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In the various roles he has undertaken through the years, Val J. Halamandaris has been a singular driving force behind the policy and program initiatives resulting in the recognition of home health care as a viable alternative to institutionalization. His dedication to consumer advocacy, which enhances the quality of life and dignity of those receiving home health care, merits VNA HealthCare Group’s highest recognition and deepest respect. 

VNA HealthCare Group

I have the highest respect for them, especially for the nurses, aides and therapists, who devote their lives to caring for people with disabilities, the infirm and dying Americans.  There are few more noble professions.

President Barack Obama

Home health care agencies do such a wonderful job in this country helping people to be able to remain at home and allowing them to receive services

U.S. Senator Debbie Stabenow (D-MI) Chair, Democratic Steering and Outreach Committee

Home care is a combination of compassion and efficiency.  It is less expensive than institutional care...but at the same time it is a more caring, human, intimate experience, and therefore it has a greater human’s a big mistake not to try to maximize it and find ways to give people the home care option over either nursing homes, hospitals or other institutions

Former Speaker of the U.S. House of Representatives Newt Gingrich (R-GA)

Medicaid covers long-term care, but only for low-income families.  And Medicare only pays for care that is connected to a hospital discharge....our health care system must cover these vital services...[and] we should promote home-based care, which most people prefer, instead of the institutional care that we emphasize now.

Former U.S. Senator Majority Leader Tom Daschle (D-CD)

We need incentives to...keep people in home health care settings...It’s dramatically less expensive than long term care.

U.S. Senator John McCain (R-AZ)


Home care is clearly the wave of the future. It’s clearly where patients want to be cared for. I come from an ethnic family and when a member of our family is severely ill, we would never consider taking them to get institutional care. That’s true of many families for both cultural and financial reasons. If patients have a choice of where they want to be cared for, where it’s done the right way, they choose home.

Donna Shalala, former Secretary of Health and Human Services

A couple of years ago, I spent a little bit of time with the National Association for Home Care & Hospice and its president, Val J. Halamandaris, and I was just blown away. What impressed me so much was that they talked about what they do as opposed to just the strategies of how to deal with Washington or Sacramento or Albany or whatever the case may be. Val is a fanatic about care, and it comes through in every way known to mankind. It comes through in the speakers he invites to their events; it comes through in all the stuff he shares.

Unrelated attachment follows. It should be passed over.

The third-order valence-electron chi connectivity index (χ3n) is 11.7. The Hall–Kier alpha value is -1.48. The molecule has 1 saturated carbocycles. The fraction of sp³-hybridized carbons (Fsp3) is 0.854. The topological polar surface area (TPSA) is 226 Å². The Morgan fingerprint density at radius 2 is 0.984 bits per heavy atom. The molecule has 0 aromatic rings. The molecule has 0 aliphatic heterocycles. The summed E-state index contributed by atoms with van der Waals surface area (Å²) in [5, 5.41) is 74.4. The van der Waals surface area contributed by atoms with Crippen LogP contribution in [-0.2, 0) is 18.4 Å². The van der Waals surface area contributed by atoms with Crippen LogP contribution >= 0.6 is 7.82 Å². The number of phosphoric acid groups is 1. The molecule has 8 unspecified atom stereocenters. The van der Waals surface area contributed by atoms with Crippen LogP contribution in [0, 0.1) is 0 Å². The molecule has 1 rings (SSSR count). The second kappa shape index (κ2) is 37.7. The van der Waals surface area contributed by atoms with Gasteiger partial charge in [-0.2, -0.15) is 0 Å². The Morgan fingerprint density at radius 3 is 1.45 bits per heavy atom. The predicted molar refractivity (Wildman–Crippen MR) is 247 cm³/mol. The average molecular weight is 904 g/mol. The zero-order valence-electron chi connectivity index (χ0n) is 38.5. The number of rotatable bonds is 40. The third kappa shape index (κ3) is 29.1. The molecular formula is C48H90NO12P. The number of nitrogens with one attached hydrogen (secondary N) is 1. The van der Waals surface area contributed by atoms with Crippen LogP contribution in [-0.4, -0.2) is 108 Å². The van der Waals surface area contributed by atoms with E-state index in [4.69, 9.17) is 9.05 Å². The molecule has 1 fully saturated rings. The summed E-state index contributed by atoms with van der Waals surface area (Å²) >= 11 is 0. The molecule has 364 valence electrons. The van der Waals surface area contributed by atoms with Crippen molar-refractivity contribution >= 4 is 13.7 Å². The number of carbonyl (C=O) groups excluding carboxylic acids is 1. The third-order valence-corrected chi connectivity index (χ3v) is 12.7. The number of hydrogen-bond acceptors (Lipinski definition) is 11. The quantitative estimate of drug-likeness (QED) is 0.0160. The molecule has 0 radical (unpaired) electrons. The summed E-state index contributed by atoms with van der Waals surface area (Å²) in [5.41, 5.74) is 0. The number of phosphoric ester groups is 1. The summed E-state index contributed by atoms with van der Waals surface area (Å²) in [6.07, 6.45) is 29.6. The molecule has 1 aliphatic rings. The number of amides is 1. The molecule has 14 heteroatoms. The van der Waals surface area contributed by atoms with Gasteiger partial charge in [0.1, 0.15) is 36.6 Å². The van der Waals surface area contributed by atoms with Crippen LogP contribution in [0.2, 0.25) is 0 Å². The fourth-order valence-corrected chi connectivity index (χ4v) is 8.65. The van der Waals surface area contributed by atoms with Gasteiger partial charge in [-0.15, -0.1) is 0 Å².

Tom Peters, author of In Search of Excellence

Val’s home care organization brings thousands of caregivers together into a dynamic organization that provides them with valuable resources and tools to be even better in their important work. He helps them build self-esteem, which leads to self-motivation.

Mike Vance, former Dean of Disney and author of Think Out of the Box

Val is one of the greatest advocates for seniors in America. He goes beyond the call of duty every time.

Arthur S. Flemming, former Secretary of Health, Education, and Welfare

Val has brought the problems, the challenges, and the opportunities out in the open for everyone to look at. He is a visionary pointing the direction for us. 

Margaret (Peg) Cushman, Professor of Nursing and former President of the Visiting Nurses Association

Although Val has chosen to stay in the background, he deserves much of the credit for what was accomplished both at the U.S. Senate Special Committee on Aging, where he was closely associated with me and at the House Select Committee on Aging, where he was Congressman Claude Pepper’s senior counsel and closest advisor. He put together more hearings on the subject of aging, wrote more reports, drafted more bills, and had more influence on the direction of events than anyone before him or since.

Frank E. Moss, former U.S. Senator

Val’s most important contribution is pulling together all elements of home health care and being able to organize and energize the people involved in the industry.

Frank E. Moss, former U.S. Senator